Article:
§ Motion made, and Question proposed, That this House do now adjourn.—[Mr. Lennox-Boyd.]11.59 pm
§ Mr. David Amess (Basildon)
Ironically, the very success of Basildon in promoting itself as an attractive new town has largely contributed to the present pressures on our housing stock. Basildon has everything going for it at the moment — good community facilities, excellent communications, particularly now with the completion of the final part of the M25, increasing job opportunities, reducing unemployment, the largest covered shopping centre in Europe—and all that set in the heart of the beautiful Essex countryside.
Our slogan is "Basildon means business" and that we certainly do. On Monday 8 December for one week there will be an exhibition in the Palace of Westminster entitled "Basildon—a town of opportunity". It will be Basildon week in the House of Commons and the Commission for the New Towns will be promoting the event in order to stimulate even further interest in our town. So the commitment to permanently securing Basildon's position as the finest new town in the country is as strong as ever. [HON. MEMBERS: "Reading."] Nevertheless, if that is to be achieved, it is essential that housing policy in Basildon is directed in such a way as to meet people's evolving needs.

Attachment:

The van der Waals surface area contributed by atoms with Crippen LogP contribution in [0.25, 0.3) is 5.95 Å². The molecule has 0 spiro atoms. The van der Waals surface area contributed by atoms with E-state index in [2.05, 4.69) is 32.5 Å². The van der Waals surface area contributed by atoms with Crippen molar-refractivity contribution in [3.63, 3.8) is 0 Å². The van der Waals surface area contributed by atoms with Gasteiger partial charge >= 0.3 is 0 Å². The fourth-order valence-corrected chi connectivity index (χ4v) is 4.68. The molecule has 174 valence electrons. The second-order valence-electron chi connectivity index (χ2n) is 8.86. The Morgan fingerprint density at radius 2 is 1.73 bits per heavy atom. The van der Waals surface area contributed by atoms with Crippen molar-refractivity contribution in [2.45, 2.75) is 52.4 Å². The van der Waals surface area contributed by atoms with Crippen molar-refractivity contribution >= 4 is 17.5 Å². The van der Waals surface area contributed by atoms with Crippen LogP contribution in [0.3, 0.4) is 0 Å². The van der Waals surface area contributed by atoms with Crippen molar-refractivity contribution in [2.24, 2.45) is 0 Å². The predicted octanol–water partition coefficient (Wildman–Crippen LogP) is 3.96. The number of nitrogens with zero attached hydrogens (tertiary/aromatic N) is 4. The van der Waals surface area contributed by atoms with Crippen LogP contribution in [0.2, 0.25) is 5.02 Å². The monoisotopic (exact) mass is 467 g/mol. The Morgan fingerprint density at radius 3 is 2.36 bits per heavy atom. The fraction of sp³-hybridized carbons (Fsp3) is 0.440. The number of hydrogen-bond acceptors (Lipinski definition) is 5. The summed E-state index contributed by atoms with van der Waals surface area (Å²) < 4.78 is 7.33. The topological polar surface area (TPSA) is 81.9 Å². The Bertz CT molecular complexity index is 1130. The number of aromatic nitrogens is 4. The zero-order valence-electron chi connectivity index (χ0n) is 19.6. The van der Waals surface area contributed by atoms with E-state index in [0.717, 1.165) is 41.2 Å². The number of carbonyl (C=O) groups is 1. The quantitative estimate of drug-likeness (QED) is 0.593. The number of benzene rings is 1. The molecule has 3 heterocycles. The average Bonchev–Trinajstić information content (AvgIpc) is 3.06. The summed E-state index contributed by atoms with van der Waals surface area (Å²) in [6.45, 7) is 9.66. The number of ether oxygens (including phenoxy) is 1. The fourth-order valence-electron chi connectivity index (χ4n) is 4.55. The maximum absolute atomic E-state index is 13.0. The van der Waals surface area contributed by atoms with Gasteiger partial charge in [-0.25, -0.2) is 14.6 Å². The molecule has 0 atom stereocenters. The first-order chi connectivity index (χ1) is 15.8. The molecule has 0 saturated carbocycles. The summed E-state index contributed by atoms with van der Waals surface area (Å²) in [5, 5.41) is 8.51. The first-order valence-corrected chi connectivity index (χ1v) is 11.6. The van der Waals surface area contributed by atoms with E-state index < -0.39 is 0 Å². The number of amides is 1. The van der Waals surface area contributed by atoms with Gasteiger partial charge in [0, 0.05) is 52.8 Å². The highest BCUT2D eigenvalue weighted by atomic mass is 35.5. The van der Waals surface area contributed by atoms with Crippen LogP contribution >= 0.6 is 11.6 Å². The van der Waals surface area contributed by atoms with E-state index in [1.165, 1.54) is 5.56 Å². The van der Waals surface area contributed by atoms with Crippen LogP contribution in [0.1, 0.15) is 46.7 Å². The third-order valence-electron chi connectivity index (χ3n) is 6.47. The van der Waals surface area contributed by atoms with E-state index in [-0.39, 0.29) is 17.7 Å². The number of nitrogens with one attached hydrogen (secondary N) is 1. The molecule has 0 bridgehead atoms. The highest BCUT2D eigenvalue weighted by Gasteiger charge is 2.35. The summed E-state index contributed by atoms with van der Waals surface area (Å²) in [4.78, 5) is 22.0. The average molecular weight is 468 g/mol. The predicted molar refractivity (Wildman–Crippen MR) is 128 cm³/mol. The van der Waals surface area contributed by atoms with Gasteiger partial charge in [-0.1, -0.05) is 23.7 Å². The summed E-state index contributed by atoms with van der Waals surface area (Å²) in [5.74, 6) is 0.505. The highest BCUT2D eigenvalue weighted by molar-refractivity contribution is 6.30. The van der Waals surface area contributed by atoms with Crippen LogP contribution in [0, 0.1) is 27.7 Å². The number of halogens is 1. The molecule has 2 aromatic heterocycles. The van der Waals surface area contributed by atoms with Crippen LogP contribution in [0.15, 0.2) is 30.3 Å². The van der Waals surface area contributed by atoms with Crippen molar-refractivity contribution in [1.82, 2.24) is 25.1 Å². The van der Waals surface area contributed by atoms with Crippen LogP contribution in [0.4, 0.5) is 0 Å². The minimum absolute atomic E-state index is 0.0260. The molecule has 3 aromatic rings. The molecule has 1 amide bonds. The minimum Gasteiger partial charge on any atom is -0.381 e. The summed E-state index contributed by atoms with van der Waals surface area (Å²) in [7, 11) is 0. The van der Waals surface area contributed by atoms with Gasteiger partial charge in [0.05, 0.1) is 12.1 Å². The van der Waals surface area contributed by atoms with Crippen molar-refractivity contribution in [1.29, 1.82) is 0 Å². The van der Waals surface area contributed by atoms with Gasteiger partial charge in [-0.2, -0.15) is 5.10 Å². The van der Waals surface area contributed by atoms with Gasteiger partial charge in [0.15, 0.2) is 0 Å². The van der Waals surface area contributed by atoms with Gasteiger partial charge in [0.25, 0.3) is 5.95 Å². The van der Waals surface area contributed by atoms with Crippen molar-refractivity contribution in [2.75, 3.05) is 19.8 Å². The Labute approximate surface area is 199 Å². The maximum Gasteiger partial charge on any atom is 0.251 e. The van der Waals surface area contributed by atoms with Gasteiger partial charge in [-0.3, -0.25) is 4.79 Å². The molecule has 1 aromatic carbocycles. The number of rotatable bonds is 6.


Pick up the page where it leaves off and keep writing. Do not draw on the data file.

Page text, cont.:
Most hon. Members, however long they have served in the House, would agree that the number one problem that appears time after time in their postbags is that of housing. [HON. MEMBERS: "Reading."' It is often said that an Englishman's home is his castle. If that is so, experience has shown me that everyone wants to live in as pleasant a castle as possible.